On December 7, 1941, the Japanese naval forces attacked Pearl Harbor, catapulting the U.S. into what ultimately became World War II. Four extraordinary monuments bring that global struggle to life at Pearl Harbor Historic Sites: the USS Arizona Memorial, the USS Battleship Missouri Memorial, the USS Bowfin Submarine Museum & Park, and the Pacific Aviation Museum. The Pearl Harbor Visitors Center also features fascinating exhibits about the attack on Pearl Harbor. You may have the opportunity to meet military veterans who survived that day and are happy to share their stories.
Discover O‘ahu’s agricultural legacy at Hawai‘i Plantation Village, which tells the story of immigrants who worked on the Islands’ sugar plantations between the mid-19th and -20th centuries and shaped Hawai‘i into the vibrant multicultural community it is today. This living history museum and botanical garden includes restored buildings and replicas of plantation structures, including the workers’ homes, the plantation store, infirmary, community bathhouse and manager’s office. The village also relates the stories of the many groups and cultures that lived and worked together: Hawaiian, Chinese, Portuguese, Puerto Rican, Japanese, Korean, and Filipino.
Year-Round Whale Watching
Although Hawai‘i’s official humpback whale-watching season ends in April, Wild Side Specialty Tours’ Best of the West adventure is a year-round whale-watching, dolphin-swimming, and turtle-snorkel tour on the 34-foot Power Cat Alaka‘i. Leaving from Wai‘anae Small Boat Harbor, this thrilling and intimate sailing tour (limited to six passengers) provides sightings of pilot whales and false killer whales, various dolphin species, and other wildlife as marine biologists share their knowledge and expertise.
Snorkel, swim with dolphins, and explore a 4,000-acre ranch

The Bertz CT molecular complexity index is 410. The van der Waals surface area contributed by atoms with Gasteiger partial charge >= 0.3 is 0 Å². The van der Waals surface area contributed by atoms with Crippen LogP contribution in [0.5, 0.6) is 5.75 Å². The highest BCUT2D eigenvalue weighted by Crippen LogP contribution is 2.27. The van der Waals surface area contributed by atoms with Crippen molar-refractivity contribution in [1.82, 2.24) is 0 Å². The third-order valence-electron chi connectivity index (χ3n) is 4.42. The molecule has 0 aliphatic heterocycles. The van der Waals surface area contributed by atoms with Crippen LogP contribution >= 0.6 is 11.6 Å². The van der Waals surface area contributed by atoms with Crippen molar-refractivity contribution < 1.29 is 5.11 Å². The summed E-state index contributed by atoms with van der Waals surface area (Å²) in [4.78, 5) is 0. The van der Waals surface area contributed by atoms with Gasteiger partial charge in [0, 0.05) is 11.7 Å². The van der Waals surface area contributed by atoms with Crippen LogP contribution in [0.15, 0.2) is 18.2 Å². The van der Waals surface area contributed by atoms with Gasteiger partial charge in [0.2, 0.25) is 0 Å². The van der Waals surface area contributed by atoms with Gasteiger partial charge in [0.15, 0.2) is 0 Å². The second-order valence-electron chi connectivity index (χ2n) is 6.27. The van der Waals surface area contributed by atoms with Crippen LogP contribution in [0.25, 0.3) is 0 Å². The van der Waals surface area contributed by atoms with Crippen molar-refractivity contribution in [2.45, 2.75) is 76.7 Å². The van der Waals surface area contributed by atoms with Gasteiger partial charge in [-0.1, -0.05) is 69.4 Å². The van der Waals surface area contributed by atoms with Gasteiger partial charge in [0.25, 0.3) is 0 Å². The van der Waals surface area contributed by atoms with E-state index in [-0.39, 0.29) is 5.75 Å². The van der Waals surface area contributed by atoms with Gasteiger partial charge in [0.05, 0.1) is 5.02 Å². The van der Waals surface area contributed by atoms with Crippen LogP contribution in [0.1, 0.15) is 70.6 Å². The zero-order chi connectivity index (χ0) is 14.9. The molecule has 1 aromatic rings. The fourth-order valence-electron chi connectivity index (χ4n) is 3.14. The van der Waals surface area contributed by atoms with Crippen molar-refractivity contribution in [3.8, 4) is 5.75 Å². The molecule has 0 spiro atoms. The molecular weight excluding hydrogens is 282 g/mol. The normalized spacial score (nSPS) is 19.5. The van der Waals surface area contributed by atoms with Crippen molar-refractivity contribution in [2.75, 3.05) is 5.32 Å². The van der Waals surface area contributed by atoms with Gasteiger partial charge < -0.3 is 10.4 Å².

Start your Windward Coast exploration at Hanauma Bay Nature Preserve, set amid a former volcanic crater. Learn about conservation efforts at the Marine Education Center before heading down to the beach to snorkel. Continue your shoreline drive with stops at Hālona Blowhole, where water spouts up to 30 feet in the air through an ancient lava tube, and the adjacent Hālona Beach Cove.
Magical moments await when families experience close encounters with marine life at Sea Life Park Hawai‘i. Swim with dolphins, sharks, sea lions, or Hawaiian rays. Witness the power, grace, and acrobatics of incredible animals at the Dolphin Cove Show, Hawai‘i Ocean Theatre, or Kolohe Kai Sea Lion Show. And don’t miss wonderful habitats such as the 300,000-gallon Shark Tank or the Seabird Sanctuary.
Cultural learning and outdoor adventures go hand in hand at breathtaking Kualoa, a family-owned, 4,000-acre working cattle ranch stretching across mountains and valleys to the sea. If Kualoa looks familiar, you’ve probably seen films and TV shows that have been filmed there, from Jurassic Park to Hawaii Five-O. Adventures include the Hollywood Movie Sites Tour, the new Treetop Canopy Zipline Tour, horseback riding, the Ancient Hawaiian Fishpond & Tropical Garden Tour, and many more.